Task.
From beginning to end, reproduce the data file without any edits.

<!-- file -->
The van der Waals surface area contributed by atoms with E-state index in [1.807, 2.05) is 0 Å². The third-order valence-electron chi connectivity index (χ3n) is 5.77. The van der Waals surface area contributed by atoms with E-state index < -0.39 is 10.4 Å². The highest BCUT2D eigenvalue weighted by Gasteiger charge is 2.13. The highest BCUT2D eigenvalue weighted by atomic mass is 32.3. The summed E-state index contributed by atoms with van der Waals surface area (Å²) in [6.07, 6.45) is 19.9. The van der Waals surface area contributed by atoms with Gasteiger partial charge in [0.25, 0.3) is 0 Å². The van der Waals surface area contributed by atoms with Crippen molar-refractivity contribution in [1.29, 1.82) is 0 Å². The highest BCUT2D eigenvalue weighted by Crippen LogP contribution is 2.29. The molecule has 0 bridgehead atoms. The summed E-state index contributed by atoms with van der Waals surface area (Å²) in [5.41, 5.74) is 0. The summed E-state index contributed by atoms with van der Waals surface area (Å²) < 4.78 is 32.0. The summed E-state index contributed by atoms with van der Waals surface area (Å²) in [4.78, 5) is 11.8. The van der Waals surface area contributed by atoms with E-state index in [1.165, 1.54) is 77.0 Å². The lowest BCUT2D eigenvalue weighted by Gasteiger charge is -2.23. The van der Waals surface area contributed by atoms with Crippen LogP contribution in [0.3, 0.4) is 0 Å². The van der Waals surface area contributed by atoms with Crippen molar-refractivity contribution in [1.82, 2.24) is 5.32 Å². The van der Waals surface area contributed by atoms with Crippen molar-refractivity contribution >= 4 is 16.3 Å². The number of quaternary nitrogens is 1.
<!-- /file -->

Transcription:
The van der Waals surface area contributed by atoms with E-state index in [1.807, 2.05) is 0 Å². The third-order valence-electron chi connectivity index (χ3n) is 5.77. The van der Waals surface area contributed by atoms with E-state index < -0.39 is 10.4 Å². The highest BCUT2D eigenvalue weighted by Gasteiger charge is 2.13. The highest BCUT2D eigenvalue weighted by atomic mass is 32.3. The summed E-state index contributed by atoms with van der Waals surface area (Å²) in [6.07, 6.45) is 19.9. The van der Waals surface area contributed by atoms with Gasteiger partial charge in [0.25, 0.3) is 0 Å². The van der Waals surface area contributed by atoms with Crippen molar-refractivity contribution in [1.29, 1.82) is 0 Å². The highest BCUT2D eigenvalue weighted by Crippen LogP contribution is 2.29. The molecule has 0 bridgehead atoms. The summed E-state index contributed by atoms with van der Waals surface area (Å²) in [5.41, 5.74) is 0. The summed E-state index contributed by atoms with van der Waals surface area (Å²) < 4.78 is 32.0. The summed E-state index contributed by atoms with van der Waals surface area (Å²) in [4.78, 5) is 11.8. The van der Waals surface area contributed by atoms with E-state index in [1.165, 1.54) is 77.0 Å². The lowest BCUT2D eigenvalue weighted by Gasteiger charge is -2.23. The van der Waals surface area contributed by atoms with Crippen LogP contribution in [0.3, 0.4) is 0 Å². The van der Waals surface area contributed by atoms with Crippen molar-refractivity contribution in [1.82, 2.24) is 5.32 Å². The van der Waals surface area contributed by atoms with Crippen molar-refractivity contribution >= 4 is 16.3 Å². The number of quaternary nitrogens is 1.